I climb into my bed of a mattress with mosquito net over it and have just got myself quite cosy when it starts to rain... Really hard. It's a nice comforting sound to listen to when I'm all tucked up warm, and I smile to myself as it reminds me of home. Then just as I drop off to sleep I'm awaken by a splash on my face! Oh no... The roof is leaking... Thankfully it's just in the one place so I switch beds and get a good night sleep.

The next morning we awake to a breakfast of sweet coffee & banana pancakes before setting off for another day trekking. After the rain it's muddy as anything and a bit slippy in places, but the cooler air is nice & refreshing.

We arrive back into Sapa mid afternoon with just enough time for a quick look around the town. It's what I imagined Dalat should have been like! Quite pretty & pituresque with bakeries & cafes & stunning views of the mountains & valleys below. Just as we are wandering back to catch the bus, a sign outside one of the cafes catches my eye... No... It can't be! My eyes must be deceiving me!... I rub them and look again..."Yorkshire Tea" the sign reads...OMG! At that moment the owner (obviously a British guy) comes out to greet us, and after me questioning if it is in fact the real deal, he runs inside to produce the box for proof! I've not had Yorkshire Tea since having a cup of Overly Enthusiastic Phil's secret stash in India way back in January, but ironically I will have to wait a little longer as there is no time before our bus is about to leave! Yes, I could have had a take out, but these things have to be done properly... At least 3 minutes to brew, and it's been so long since I had the stuff it would just ruin the experience to drink it out of a paper cup...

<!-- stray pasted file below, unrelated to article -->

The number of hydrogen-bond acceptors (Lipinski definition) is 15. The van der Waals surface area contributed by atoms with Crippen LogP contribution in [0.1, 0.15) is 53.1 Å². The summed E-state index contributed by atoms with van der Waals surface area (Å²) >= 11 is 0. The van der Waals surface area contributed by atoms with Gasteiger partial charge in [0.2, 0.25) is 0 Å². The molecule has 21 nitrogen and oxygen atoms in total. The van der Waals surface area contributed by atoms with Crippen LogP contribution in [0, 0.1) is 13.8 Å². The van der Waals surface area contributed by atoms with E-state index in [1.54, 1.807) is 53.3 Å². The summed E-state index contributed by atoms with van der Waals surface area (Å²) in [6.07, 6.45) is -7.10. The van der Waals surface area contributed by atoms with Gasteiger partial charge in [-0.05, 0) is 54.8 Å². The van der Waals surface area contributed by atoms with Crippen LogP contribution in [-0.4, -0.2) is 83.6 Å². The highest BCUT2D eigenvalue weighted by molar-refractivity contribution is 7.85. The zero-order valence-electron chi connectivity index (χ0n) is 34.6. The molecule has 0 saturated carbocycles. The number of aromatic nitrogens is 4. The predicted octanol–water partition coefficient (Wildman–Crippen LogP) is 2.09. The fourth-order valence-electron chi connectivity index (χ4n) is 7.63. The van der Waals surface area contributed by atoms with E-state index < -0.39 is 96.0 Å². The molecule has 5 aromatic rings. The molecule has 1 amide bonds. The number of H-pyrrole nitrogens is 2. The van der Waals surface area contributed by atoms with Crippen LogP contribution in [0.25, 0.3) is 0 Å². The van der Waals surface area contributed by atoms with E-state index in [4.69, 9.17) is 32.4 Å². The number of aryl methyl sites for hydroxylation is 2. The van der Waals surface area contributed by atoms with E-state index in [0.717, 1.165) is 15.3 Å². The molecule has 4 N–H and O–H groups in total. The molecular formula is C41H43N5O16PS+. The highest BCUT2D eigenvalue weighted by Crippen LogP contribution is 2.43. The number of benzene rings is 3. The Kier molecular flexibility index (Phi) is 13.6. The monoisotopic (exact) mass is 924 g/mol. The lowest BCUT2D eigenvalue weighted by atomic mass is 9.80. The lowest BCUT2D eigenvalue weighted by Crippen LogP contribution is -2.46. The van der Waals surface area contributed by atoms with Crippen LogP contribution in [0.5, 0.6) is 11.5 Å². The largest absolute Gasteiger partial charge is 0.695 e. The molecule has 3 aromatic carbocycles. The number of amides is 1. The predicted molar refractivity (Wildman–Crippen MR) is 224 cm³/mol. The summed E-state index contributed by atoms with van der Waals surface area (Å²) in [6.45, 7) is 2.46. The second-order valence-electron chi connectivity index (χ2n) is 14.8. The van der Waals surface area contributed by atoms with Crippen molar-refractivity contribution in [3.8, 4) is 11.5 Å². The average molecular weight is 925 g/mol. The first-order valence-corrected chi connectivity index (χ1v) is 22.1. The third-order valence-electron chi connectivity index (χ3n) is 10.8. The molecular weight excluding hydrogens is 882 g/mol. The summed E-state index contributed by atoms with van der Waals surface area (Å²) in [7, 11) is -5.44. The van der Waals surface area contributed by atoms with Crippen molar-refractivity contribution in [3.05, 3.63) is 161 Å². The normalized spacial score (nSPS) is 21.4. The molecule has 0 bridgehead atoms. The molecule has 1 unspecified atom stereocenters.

Back in Lao Cai I reboard the train back to Hanoi and am not overly joyed to find I'm sharing my cabin with the same weird French guy. Worse still it turns out he'd met the other two French guys I chatted to in the station and they'd all gone for a dog dinner! He showed me the photos of their platter including Lung, Kidney & Meat Skewers... I had to stop myself from wretching, decided that yes it is definitely ok to not like someone solely for that reason alone, no matter how nice they are, and go straight to sleep to avoid any more conversation with this puppy killer! The other two ladies in our cabin were Vietnamese and despite neither of us speaking the same language, we did the usual trick of replacing conversation with the offerings of eachother's snacks; her with her chilli mangoes and me with my Oreos, the ONLY biscuits you will ever see in any travellers hand in South East Asia.

I return to Hanoi and decide to switch hostels, after seeing my friend Ebony's post on Facebook about an amazing place called May de Ville. This place is a 4 star hotel but they also have dorm beds available for just $6 a night including a buffet breakfast! To be honest, I'm sold on the breakfast alone, but I get to the room and am pleasantly suprised with how nice it is! Just 6 beds in, and very clean comfy ones at that, the room has air con and a newly fitted bathroom with rain shower... What a bargain!